A Better Contact Form

What the hell was I thinking? It is the question I ask myself just about everytime I look at code that I had written in the past. The longer it has been since I touched the code, the greater this feeling of bewilderment at how stupid I was. This is probably a good thing because it is an indicator of growth as a software developer.

Recently, I re-explored code I had written for a Bootsrap Contact Form and without failure that same feeling of “what the hell was I thinking” creeped into my mind. This post is about the mistakes I made and what I did to correct them. (PS: I pushed the updates to Github here: Bootstrap 3 Contact Form V1.1 changes)

Email Configuration – Use Environment Variables!

The first version of the contact form required developers that used the form to go to the main PHP file, find the the place where the recipient email address was defined and change it to the email address they wanted to use. This was clunky and not very practical. If you write a library or utility, it is not a good idea to have users go in and edit your code to add their configurations.

There is a popular group of principles for building web-based applications called the 12-Factor App. One of the principles of the 12-Factor App is to use Environment Variables for configuration values. In the case of the contact form, the email address should be an environment config (and is in the new version).

Problems with PHP#Mail

A big part of developing software is weighing the pros and cons of a particular solution. Solutions often times involve pulling in a dependency. The major pro of pulling in a dependency is that it usually adds greater capabilities to the applcation. On the other hand, it adds more complexity and bloat to the software systeem.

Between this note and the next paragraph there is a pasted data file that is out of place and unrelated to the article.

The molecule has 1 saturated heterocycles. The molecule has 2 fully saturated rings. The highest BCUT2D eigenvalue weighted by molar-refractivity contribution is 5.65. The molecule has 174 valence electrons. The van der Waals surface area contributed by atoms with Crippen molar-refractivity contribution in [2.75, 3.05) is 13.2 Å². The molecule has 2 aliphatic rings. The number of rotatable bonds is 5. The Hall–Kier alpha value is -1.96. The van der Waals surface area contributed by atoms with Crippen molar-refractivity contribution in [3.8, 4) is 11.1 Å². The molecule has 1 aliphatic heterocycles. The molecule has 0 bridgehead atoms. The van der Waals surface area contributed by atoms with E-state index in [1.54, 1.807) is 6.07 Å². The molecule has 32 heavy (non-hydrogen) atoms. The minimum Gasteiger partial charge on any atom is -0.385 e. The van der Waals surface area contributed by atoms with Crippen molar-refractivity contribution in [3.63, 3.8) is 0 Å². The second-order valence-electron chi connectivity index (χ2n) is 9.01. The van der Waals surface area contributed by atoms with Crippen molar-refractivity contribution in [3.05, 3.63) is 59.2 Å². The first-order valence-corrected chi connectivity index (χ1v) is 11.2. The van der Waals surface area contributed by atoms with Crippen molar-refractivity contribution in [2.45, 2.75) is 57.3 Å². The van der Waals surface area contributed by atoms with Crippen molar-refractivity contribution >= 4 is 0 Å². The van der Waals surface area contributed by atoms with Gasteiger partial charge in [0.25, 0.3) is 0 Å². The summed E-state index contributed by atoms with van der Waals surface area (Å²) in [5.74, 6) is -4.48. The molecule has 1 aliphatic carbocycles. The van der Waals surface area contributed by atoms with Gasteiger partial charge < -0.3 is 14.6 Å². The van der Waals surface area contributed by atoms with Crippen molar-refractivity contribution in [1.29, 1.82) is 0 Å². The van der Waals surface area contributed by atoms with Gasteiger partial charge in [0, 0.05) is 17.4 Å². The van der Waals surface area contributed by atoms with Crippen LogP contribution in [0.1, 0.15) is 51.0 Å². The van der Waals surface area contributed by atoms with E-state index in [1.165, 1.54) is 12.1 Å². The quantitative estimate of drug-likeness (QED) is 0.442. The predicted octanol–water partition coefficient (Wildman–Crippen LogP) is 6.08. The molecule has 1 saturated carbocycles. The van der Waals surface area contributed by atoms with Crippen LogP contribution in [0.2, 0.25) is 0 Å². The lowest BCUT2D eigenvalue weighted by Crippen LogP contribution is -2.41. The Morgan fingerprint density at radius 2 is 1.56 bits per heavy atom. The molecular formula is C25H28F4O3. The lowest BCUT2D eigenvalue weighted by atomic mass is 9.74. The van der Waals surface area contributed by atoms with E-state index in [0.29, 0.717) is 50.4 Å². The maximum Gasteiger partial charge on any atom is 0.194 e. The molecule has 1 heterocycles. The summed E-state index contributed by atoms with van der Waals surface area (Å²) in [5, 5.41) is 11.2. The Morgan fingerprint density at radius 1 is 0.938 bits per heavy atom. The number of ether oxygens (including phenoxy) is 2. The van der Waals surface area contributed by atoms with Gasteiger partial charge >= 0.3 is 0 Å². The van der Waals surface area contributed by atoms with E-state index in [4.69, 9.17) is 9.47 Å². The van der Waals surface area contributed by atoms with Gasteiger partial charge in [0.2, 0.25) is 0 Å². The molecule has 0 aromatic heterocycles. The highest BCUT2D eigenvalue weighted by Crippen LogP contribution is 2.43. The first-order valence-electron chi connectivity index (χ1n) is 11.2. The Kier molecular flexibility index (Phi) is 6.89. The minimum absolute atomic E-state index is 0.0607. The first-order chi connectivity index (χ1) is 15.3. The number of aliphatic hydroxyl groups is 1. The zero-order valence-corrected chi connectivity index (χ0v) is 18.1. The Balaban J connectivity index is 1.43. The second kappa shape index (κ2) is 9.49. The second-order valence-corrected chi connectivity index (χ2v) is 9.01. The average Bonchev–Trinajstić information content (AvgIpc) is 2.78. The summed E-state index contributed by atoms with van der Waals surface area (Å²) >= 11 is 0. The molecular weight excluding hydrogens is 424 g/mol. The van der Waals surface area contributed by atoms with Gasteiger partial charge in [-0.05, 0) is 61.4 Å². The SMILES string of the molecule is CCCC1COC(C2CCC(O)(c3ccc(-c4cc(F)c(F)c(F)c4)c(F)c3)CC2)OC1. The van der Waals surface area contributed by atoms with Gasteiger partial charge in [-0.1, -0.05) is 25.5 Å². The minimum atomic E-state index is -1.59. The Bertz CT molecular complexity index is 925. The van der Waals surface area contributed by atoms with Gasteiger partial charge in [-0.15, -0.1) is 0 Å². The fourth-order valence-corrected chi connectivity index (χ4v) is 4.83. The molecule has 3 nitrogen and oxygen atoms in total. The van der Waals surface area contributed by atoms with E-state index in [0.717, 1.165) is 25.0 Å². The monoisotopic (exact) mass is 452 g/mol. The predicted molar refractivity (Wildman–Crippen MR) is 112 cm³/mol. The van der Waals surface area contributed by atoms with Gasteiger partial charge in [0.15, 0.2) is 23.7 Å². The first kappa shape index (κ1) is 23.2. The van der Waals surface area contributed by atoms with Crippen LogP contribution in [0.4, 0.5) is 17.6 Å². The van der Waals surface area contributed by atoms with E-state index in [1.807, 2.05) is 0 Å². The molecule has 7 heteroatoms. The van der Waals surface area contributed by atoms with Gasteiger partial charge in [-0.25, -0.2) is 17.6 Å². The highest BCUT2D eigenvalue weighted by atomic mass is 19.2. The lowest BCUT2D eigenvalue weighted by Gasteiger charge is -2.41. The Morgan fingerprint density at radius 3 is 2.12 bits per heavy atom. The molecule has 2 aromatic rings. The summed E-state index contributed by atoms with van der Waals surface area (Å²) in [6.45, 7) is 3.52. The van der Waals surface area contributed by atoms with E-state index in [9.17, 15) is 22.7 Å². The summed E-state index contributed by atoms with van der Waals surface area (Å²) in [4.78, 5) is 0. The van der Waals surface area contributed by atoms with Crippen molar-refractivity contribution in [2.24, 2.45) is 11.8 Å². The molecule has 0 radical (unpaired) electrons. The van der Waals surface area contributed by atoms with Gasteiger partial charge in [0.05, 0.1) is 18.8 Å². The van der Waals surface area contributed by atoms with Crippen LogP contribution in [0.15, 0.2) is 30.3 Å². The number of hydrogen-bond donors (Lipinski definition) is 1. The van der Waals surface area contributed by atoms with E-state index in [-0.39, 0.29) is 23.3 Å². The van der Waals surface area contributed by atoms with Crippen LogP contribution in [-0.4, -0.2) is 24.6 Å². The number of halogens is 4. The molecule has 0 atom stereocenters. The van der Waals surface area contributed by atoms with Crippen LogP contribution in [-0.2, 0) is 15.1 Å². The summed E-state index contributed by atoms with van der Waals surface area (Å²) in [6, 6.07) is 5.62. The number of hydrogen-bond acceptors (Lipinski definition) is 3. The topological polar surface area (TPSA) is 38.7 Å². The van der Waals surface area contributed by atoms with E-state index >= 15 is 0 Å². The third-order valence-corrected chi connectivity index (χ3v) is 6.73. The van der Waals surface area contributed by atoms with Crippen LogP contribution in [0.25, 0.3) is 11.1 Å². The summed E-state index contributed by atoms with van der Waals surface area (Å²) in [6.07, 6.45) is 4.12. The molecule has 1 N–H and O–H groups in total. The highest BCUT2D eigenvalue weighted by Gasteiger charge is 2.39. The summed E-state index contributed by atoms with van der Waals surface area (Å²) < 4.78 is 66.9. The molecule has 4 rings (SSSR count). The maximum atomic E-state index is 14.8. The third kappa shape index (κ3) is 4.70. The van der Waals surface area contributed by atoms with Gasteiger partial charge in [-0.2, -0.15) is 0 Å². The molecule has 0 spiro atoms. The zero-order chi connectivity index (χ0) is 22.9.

PHP#Mail is the built-in PHP function to send an email. It is very basic, not supporting things like authentication. Unfortunately, most email providers today require authentication so PHP#Mail is not a very practical solution. The solution was to use a third-party library, PHPMailer, which supports things like authentication and SSL/TLS encryption.

Bad Javascript Practices

Dynamic languages like Ruby and Javascript are great because they allow developers a great freedom to do pretty much whatever they want (including crazy things like Monkey Patching). Freedom is good, but when there are many ways to do something often times programmers will not make the best choices.

One of the greatest no-nos in Javscript is to pollute the global namespace with global variables. The previous version of the contact form had some contact form utilities defined in the global namespace like (see var contactForm).

A better solution is to use a self-executing function which creates a new namespace (outside of global) like so:

(function (window) {
    //new scope - not global

Final Thoughts

Code is never perfect. It can always be improved on. I think it is always a good idea to go back and refactor to improve upon code that you written in the past. Always strive to make your code the best it can be; I know I will.

Check out the new version demo: Bootstrap 3 Contact Form Demo

Source: Bootstrap 3 Contact Form Source